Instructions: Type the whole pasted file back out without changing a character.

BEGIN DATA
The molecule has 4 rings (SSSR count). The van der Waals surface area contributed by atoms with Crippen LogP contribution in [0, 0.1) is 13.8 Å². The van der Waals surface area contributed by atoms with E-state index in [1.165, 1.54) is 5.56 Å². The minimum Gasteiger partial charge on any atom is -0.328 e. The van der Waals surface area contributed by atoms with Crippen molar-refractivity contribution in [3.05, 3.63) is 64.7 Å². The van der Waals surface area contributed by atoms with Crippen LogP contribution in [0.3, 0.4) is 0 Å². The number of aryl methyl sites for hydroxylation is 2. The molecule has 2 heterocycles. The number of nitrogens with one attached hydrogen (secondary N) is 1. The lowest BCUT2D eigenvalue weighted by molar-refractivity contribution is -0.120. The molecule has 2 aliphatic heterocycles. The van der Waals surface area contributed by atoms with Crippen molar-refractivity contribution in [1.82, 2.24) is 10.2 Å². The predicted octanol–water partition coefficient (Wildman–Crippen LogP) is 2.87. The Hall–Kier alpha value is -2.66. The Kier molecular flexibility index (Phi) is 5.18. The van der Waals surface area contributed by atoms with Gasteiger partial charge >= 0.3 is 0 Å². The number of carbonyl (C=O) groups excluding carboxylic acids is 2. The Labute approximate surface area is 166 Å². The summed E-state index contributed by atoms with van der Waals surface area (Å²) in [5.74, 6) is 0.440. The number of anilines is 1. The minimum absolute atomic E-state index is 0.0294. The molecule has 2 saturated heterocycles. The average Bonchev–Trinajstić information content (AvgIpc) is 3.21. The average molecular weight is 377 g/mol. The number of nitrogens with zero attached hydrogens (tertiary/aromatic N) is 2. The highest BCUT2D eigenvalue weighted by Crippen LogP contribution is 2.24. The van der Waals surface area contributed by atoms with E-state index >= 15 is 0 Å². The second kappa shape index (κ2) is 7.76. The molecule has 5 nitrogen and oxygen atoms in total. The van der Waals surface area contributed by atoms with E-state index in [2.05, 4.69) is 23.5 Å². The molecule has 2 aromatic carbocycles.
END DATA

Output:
The molecule has 4 rings (SSSR count). The van der Waals surface area contributed by atoms with Crippen LogP contribution in [0, 0.1) is 13.8 Å². The van der Waals surface area contributed by atoms with E-state index in [1.165, 1.54) is 5.56 Å². The minimum Gasteiger partial charge on any atom is -0.328 e. The van der Waals surface area contributed by atoms with Crippen molar-refractivity contribution in [3.05, 3.63) is 64.7 Å². The van der Waals surface area contributed by atoms with Crippen LogP contribution in [0.3, 0.4) is 0 Å². The number of aryl methyl sites for hydroxylation is 2. The molecule has 2 heterocycles. The number of nitrogens with one attached hydrogen (secondary N) is 1. The lowest BCUT2D eigenvalue weighted by molar-refractivity contribution is -0.120. The molecule has 2 aliphatic heterocycles. The van der Waals surface area contributed by atoms with Crippen molar-refractivity contribution in [1.82, 2.24) is 10.2 Å². The predicted octanol–water partition coefficient (Wildman–Crippen LogP) is 2.87. The Hall–Kier alpha value is -2.66. The Kier molecular flexibility index (Phi) is 5.18. The van der Waals surface area contributed by atoms with Gasteiger partial charge >= 0.3 is 0 Å². The number of carbonyl (C=O) groups excluding carboxylic acids is 2. The Labute approximate surface area is 166 Å². The summed E-state index contributed by atoms with van der Waals surface area (Å²) in [5.74, 6) is 0.440. The number of anilines is 1. The minimum absolute atomic E-state index is 0.0294. The molecule has 2 saturated heterocycles. The average Bonchev–Trinajstić information content (AvgIpc) is 3.21. The average molecular weight is 377 g/mol. The number of nitrogens with zero attached hydrogens (tertiary/aromatic N) is 2. The highest BCUT2D eigenvalue weighted by Crippen LogP contribution is 2.24. The van der Waals surface area contributed by atoms with E-state index >= 15 is 0 Å². The second kappa shape index (κ2) is 7.76. The molecule has 5 nitrogen and oxygen atoms in total. The van der Waals surface area contributed by atoms with E-state index in [2.05, 4.69) is 23.5 Å². The molecule has 2 aromatic carbocycles.